The written statement that discloses the terms of a securities offering or a mutual fund. Strict rules govern the information that must be disclosed to investors in the prospectus. You should always read the prospectus on any mutual fund before investing.
Prudent Investor Rule
The latest development in evaluating fiduciary prudence. The current (1992) model uniform act differs from the traditional Prudent Man Rule in that it indicates that: (1) no asset is automatically imprudent, but must be suitable to the needs of the beneficiaries, (2) the entire portfolio is viewed when evaluating the prudence of a fiduciary, and (3) certain actions can be delegated to other agents and fiduciaries. ERISA [ 404(a)(1)(C) ] generally follows the approach of the Prudent Investor Rule.
Prudent Man Rule
A rule originally stated in 1830 by the Supreme Judicial Court of Massachusetts in Harvard College v. Amory [ 9 Pick. (Mass.) 446 ], that, in investing, all that can be required of a trustee is that he conduct himself faithfully and exercise a sound discretion and observe how men of prudence, discretion, and intelligence manage their own affairs not in regard to speculation, but in regard to the permanent disposition of their funds considering the probable income as well as the probable safety of the capital to be invested. The current (1959) model uniform rule categorizes certain types of assets as automatically imprudent, looks at each investment separately in determining prudence, and prohibits the delegation of responsibilities. Most states have adopted the Rule as a part of state fiduciary law, usually with certain different specifics from state to state.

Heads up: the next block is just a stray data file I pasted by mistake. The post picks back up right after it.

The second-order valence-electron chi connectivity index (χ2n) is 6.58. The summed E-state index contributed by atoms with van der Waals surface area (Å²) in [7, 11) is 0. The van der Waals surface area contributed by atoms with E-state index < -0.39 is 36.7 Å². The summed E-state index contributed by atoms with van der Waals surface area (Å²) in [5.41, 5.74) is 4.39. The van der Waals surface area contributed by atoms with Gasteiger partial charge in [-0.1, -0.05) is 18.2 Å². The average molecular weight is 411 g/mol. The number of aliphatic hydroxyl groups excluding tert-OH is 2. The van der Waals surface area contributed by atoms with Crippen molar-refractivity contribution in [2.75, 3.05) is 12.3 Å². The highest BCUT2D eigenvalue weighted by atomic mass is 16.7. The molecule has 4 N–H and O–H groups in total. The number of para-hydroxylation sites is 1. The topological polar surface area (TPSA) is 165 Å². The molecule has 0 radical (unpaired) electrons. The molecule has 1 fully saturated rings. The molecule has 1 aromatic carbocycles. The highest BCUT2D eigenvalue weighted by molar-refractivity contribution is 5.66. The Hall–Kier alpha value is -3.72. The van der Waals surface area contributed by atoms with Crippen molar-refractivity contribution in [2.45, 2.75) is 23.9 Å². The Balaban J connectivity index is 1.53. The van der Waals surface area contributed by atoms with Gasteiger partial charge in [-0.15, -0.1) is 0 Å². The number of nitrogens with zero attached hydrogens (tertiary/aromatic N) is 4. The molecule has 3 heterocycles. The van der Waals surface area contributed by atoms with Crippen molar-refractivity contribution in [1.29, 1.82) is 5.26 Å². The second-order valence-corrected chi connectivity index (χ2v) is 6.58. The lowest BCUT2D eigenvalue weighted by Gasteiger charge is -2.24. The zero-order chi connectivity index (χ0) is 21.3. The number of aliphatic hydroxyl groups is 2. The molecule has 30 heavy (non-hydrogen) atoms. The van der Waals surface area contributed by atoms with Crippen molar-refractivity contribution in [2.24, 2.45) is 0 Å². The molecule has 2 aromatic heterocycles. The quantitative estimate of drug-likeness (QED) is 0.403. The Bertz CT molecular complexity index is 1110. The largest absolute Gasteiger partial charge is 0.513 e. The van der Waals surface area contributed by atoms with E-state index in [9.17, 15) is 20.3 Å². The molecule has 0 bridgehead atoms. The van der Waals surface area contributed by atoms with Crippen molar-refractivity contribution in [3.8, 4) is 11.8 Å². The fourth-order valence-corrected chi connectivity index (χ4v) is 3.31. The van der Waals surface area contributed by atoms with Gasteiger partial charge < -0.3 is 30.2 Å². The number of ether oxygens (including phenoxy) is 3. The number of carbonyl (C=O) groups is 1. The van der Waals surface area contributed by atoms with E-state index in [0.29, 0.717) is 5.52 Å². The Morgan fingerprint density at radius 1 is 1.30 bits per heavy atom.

The right to sell stock at a specified (exercise) price within a specified period of time.
Qualified Domestic Relations Order (QDRO)
A judgment, decree or order that creates or recognizes an alternate payees (such as former spouse, child, etc.) right to receive all or a portion of a participants retirement plan benefits.
A private retirement plan that meets the rules and regulations of the Internal Revenue Service. Contributions to such a plan are generally tax-deductible; earnings on such contributions are always tax sheltered until withdrawal.
Real Rate of Return
The annual percentage return realized on an investment, adjusted for changes in the price level due to inflation or deflation.
Price performance of a stock divided by the price performance of an appropriate index over the same time period. A measure of price trend that indicates how a stock is performing relative to other stocks.
Required Rate of Return
The rate of return demanded to induce investors to invest in a security.
The percent of earnings retained in the firm for investment purposes.
Return on Equity (ROE)
A ratio calculated by dividing common stock equity (net worth) at the beginning of the accounting period into net income for the period after preferred stock dividends, but before common stock dividends. ROE tells common stockholders how effect their money is being employed.
Consists of income plus capital gains (or losses) relative to investment.
A municipal bond supported by the revenue from a specific project, such as a toll road, bridge, or municipal coliseum.
The balance an investor must decide on between the desire for low risk and high returns, since low levels of uncertainty (low risk) are associated with low potential returns and high levels of uncertainty (high risk) are associated with high potential returns.